Until that issue is addressed, universal credit will continue fail the people it was allegedly designed to support. 


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Our social security has been redesigned. It’s now a welfare deterrent

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Hunger and desperation used quite ruthlessly by a “health care professional” to controversially justify refusing a disability support claim. Access to food banks can only happen if you are referred by a professional, such as a doctor or social worker. Furthermore, you can generally have a maximum of only 3 referrals per year. The ESA and PIP eassessment guidance says that a person must be able to walk the distance specified “reliably, consistently, safely and in a timely manner.”

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Iain Duncan-Smith struggled financially once, but then he got off his backside and was given a Tudor mansion by his father-in-law, the fifth Baron Cottesloe, which proves rewards come to those prepared to make an effort.  Reuters.

“Universal Credit doesn’t go far enough – work won’t pay until people are running naked through stinging nettles to get their benefits.

As Universal Credit develops, it can encourage other skills, so if your electricity has been cut off, you have to screw your application form into a ball and dribble it through a line of cones before kicking it into a bucket. That way you can soon come off benefits and earn £5m a year as a winger for Manchester City.” Mark Steel, writing for the Independent

The Conservative notion of “deserving” and “undeserving” poor is a false dichotomy. No-one deserves to be poor

“Deserving” is a politically divergent word if there ever was one. The Conservatives have used it to apparently wage an all out class war, using austerity as a smokescreen. They certainly don’t take the side of the proverbial underdog. In fact the more need you have, the less this government considers you “deserving” of support and sympathy.

Policies aimed at people with what are politically regarded as “additional needs” are largely about ensuring your compliance, conformity and commitment to “behavioural change”, on the assumption that people somehow erroneously “choose” to need financial support. Claiming any form of state support has come to entail a deeply hostile and extremely challenging process that is causing psychological distress and often, physical harm, to our most vulnerable citizens. There are plently of examples of cases where this has happened documented on this site alone.

Such a disciplinarian mindset is now embedded in social security policy, rhetoric and administration. But we’ve been here before, back in 1832, when the Poor Law Amendment Act was aimed at categorising and managing “deserving” and “undeserving” poor. Those considered “deserving” were unfortunately placed in workhouses and punished by a loss of citizens freedoms and rights, in order to “deter” people from being poor. (See also The New New Poor Law, 2013.)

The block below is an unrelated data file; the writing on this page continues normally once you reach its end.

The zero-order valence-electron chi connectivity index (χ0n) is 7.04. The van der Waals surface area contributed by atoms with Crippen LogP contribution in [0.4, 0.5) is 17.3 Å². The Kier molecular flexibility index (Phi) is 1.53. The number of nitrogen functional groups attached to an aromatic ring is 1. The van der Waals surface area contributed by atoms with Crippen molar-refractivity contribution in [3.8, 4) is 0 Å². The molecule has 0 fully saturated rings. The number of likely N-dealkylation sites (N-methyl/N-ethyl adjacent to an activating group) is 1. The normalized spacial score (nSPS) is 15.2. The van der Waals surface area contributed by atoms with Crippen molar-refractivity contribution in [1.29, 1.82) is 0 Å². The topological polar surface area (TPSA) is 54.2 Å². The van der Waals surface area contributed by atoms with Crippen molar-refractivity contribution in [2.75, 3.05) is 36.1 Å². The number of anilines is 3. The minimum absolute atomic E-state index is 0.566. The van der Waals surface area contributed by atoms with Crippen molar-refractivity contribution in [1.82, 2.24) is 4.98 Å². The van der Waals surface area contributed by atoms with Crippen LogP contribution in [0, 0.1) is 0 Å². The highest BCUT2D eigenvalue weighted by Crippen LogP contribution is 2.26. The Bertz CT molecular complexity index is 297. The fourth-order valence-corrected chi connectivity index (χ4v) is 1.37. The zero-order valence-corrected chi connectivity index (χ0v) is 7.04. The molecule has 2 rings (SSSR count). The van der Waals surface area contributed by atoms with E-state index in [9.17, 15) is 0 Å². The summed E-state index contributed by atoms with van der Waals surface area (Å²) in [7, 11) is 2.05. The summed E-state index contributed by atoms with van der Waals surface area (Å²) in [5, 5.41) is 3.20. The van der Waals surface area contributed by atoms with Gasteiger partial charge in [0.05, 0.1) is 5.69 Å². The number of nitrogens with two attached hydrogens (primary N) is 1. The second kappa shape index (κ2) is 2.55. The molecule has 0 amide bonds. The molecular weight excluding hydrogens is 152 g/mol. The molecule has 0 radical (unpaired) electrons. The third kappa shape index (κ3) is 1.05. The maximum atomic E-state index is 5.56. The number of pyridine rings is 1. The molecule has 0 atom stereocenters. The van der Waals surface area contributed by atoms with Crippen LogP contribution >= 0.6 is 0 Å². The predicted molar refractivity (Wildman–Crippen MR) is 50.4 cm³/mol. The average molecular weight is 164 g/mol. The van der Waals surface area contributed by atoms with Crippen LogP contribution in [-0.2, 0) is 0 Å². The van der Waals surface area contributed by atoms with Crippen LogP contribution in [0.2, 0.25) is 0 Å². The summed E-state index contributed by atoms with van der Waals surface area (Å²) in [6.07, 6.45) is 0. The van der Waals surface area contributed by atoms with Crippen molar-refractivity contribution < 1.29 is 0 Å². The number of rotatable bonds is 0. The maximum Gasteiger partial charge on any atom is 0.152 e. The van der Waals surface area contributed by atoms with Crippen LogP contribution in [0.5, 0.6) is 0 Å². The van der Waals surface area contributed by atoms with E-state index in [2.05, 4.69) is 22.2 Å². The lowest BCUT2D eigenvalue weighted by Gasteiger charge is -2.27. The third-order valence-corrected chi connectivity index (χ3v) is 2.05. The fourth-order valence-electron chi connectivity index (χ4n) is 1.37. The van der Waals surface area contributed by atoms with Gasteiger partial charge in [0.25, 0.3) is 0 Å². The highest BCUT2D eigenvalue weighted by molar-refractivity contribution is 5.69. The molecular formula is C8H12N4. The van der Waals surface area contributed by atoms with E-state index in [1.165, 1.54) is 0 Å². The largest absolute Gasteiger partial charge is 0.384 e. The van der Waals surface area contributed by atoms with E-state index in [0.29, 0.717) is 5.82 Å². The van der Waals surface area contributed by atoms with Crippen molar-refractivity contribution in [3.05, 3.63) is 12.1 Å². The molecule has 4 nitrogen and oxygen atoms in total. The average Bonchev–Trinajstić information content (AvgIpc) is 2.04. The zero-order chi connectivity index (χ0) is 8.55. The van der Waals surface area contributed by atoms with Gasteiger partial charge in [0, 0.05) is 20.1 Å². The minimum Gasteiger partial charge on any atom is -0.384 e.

I’ve yet to come across a single case of someone being punished out of their poverty. Someone ought to send every government minister a copy of Maslow’s hierarchy of human needs, and remind them all that our post-war social security was originally designed and calculated to ensure people could meet the costs of basic survival needs, such as for food, fuel and shelter.

It was recognised back then that people struggling with basic survival requirements were highly unlikely to fulfil other higher level psychosocial potential, such as looking for work. If we want people to find work, we must first ensure they have the necessary resources to do so. And that the work available will make a real difference to their standard of living. 

Poor people don’t create poverty, state decision-making does. The economy and labor market conditions do. The punitive approach to poverty didn’t work in the 1800s and 1900s, and it isn’t working and can’t possibly be made to work now. It’s an ideological dead horse. It died because of the brutal and unrelentless use of too much political brutality, the heavy hand of the state offering all stick and no carrots for poor people.

Being poor is itself punishing enough. Now the poor are being punished for being punished with poverty.  No-one chooses to be poor, our overarching socioeconomic organisation is founded on the very principles of competition. Neoliberalism invariably means there will be a few “winners” (1%) and a lot of “losers” (99%). It’s embedded in the very nature of such a competitive system that emphasises individualism, rather than collectivism, to create increasing inequality and poverty.